The decedent had worked for his father’s company for approximately 7 years. The company had no safety training program. According to the owner, he taught his employees (his sons) on-the-job what he had learned on-the-job and had been doing for his 19 years as a sewer maintenance worker. When he had worked for the school district maintenance department, he indicated he had never used a trench box. Their method of working was “get in, fix it, get out.” He also indicated that during an excavation, someone was stationed at the top to watch the dirt. The lookout would look for cracks and slow-moving or shifting dirt. If the lookout saw these signs, he would shout something like, “Dirt is coming”. At that warning the workers in the trench were to stand up and put their hands in the air.

The MIOSHA investigation resulted in three Serious violations being issued to the company: General Rules, Part 1, Rule 114(1) The employer had no safety program. Excavation, Trenching and Shoring, Part 9, Rule 933(2) Excavated and other material must be stored no less than 2 feet from the excavation edge. Excavation, Trenching and Shoring, Part 9, Rule 941(1) The sides of an excavation greater than 5 feet deep shall be sloped unless otherwise supported. The sides of the excavation were not sloped; there was no shoring; and no trench box was used.

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Investigation

The project the company was doing for the owner of the home where the incident occurred consisted of installing new sewer piping from about 15 feet from the house to the main sewer connection. The existing pipe was leaking somewhere under the garage in this area. The 4-man crew consisting of the company owner, two employees (his sons), and the backhoe owner and operator had begun digging at the site that morning at about 8:00 a.m.

The trench that had been dug from near the back of the house to the sewer main was approximately 30 feet long. It was approximately 5-feet wide at the beginning near the house. When the excavation reached the garage, it narrowed from 5 feet to 3-1/2 feet and continued at this width to the alley. The initial depth near the house was approximately 6 feet and the trench slanted down toward the sewer main to approximately 9-1/2 feet deep (Diagram 1). The sides of the trench were close to vertical.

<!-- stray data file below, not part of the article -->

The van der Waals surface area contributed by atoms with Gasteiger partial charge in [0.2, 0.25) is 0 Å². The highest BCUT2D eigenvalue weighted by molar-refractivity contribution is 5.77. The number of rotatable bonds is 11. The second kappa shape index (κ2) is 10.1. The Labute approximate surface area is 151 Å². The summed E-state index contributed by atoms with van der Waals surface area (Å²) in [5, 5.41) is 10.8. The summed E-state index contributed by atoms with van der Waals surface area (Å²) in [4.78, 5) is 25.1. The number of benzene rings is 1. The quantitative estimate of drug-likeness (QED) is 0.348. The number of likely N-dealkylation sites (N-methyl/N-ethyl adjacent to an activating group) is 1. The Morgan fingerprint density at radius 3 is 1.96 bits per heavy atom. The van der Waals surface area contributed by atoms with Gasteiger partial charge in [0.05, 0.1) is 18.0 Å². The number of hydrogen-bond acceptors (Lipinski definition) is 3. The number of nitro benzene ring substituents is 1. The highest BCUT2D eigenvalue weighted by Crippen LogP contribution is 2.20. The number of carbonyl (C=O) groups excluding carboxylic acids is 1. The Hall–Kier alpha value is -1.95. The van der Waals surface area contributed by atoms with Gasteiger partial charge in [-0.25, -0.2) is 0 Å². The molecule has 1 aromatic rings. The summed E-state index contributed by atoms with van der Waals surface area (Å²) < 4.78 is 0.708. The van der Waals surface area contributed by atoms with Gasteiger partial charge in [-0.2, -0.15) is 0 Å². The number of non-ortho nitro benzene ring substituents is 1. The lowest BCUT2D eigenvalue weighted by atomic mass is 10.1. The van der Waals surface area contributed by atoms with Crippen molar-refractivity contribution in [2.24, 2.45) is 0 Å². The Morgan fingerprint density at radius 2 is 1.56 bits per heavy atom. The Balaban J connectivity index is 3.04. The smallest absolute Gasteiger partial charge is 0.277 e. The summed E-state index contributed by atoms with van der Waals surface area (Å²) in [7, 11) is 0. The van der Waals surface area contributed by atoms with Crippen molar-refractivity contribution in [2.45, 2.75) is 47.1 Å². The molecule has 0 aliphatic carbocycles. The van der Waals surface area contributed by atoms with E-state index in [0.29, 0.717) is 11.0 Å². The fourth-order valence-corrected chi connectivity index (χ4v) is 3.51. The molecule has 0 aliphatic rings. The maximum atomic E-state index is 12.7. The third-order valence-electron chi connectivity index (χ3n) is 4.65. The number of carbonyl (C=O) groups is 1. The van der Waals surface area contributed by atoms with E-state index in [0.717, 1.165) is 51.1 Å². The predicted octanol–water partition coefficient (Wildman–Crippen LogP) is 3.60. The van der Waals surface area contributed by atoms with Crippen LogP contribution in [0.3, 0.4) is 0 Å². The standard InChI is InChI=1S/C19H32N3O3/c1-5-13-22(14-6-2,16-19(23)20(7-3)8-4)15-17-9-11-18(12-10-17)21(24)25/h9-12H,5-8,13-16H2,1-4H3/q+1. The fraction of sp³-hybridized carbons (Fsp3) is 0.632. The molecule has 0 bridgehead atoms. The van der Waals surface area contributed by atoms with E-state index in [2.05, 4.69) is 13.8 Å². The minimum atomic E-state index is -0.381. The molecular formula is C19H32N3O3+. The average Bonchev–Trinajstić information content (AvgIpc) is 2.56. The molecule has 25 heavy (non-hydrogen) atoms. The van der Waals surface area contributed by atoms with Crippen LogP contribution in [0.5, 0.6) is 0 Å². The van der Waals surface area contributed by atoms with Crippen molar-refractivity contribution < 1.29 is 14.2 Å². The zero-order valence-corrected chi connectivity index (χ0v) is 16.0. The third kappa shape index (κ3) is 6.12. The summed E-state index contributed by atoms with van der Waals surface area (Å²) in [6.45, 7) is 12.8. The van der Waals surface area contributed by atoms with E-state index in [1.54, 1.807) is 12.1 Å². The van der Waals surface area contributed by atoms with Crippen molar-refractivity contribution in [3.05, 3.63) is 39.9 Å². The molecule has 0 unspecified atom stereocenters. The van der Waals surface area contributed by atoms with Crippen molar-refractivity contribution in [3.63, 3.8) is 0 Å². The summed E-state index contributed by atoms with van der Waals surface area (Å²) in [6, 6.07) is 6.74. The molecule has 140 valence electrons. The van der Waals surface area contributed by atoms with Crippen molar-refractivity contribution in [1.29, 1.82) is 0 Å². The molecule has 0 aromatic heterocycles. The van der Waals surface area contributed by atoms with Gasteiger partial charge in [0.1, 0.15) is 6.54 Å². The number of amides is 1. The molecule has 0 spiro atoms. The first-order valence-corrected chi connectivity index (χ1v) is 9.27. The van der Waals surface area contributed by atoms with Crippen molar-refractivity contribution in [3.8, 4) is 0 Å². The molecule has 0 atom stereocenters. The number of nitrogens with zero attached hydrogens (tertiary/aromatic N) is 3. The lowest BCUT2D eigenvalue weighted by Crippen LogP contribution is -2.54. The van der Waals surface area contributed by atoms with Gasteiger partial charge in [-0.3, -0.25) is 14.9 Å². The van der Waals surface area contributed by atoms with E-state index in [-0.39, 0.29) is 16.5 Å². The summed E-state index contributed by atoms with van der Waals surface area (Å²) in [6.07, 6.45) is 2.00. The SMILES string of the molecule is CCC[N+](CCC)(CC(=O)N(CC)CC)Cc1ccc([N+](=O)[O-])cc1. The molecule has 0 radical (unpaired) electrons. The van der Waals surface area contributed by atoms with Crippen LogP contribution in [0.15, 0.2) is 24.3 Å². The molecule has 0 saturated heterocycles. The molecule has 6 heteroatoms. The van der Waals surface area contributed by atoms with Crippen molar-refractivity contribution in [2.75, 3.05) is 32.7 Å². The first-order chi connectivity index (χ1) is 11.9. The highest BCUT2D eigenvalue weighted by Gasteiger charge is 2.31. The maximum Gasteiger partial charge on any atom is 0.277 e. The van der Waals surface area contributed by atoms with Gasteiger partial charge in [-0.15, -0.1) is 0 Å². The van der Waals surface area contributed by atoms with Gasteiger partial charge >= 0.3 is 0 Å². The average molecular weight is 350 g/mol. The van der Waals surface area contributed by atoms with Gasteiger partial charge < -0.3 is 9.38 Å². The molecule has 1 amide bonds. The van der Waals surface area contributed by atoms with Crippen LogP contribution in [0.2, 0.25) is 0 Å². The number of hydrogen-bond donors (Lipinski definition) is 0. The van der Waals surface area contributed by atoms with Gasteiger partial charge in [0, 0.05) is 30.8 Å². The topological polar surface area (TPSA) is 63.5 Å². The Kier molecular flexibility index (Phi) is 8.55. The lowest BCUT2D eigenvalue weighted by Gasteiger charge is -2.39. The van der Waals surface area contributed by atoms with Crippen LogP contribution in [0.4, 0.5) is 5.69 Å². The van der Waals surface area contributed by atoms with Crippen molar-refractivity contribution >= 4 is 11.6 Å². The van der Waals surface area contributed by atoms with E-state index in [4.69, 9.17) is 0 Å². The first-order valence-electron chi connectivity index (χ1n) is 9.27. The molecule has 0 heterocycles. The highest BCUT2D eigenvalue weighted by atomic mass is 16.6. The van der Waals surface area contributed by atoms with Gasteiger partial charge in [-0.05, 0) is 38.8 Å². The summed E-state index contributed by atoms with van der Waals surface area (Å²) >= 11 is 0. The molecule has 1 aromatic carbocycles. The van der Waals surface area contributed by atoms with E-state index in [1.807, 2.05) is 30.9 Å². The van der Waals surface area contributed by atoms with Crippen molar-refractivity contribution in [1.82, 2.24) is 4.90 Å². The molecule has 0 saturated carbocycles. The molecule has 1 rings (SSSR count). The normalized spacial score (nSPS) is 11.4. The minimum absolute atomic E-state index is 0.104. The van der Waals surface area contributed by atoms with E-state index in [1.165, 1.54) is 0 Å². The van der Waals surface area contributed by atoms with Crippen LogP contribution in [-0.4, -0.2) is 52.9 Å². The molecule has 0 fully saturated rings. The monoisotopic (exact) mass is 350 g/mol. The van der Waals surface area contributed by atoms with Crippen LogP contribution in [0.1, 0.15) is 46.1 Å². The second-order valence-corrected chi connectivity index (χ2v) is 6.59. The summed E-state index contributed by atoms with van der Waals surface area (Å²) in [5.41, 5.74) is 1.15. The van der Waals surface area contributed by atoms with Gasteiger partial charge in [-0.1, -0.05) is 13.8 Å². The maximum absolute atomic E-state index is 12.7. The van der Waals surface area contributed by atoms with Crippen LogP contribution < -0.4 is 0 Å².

According to the company owner, the size of the yard and proximity of a fence did not allow for the excavated soil to be piled away from the trench, so it was piled up on the edges of both sides of the trench. Also, he indicated that the congested area did not allow room for the trench to be sloped and shoring would have been too costly and taken too long.

The company owner and decedent were both working in the trench when it collapsed about four hours after they had started the job. An employee (the second son) was standing outside the trench handing down pipes and watching for cracks, slow-moving or shifting dirt. They had installed three 10-foot sections of 6-inch diameter PVC pipe. The decedent was attempting to attach the last section of pipe with a 45 degree elbow before tying into the sanitary sewer in the alley when the collapse occurred. The employee outside the trench saw the dirt start to collapse and yelled something like, “Dirt.” The company owner, who was standing several feet away from the decedent toward the house where the trench was approximately 7-feet deep, stood up (Diagram 2). He was buried to his chest, but he was able to be extricated by neighbors and first responders. The decedent, bent over tying the pipe to the main in tight quarters where the trench was 9-1/2 feet deep, was completely buried (Diagram 3).

arrows point to the garage slab and pieces of sidewalk in the collapsed trench.
Figure 2. Pieces of sidewalk in collapsed area and garage slab separated from foundation.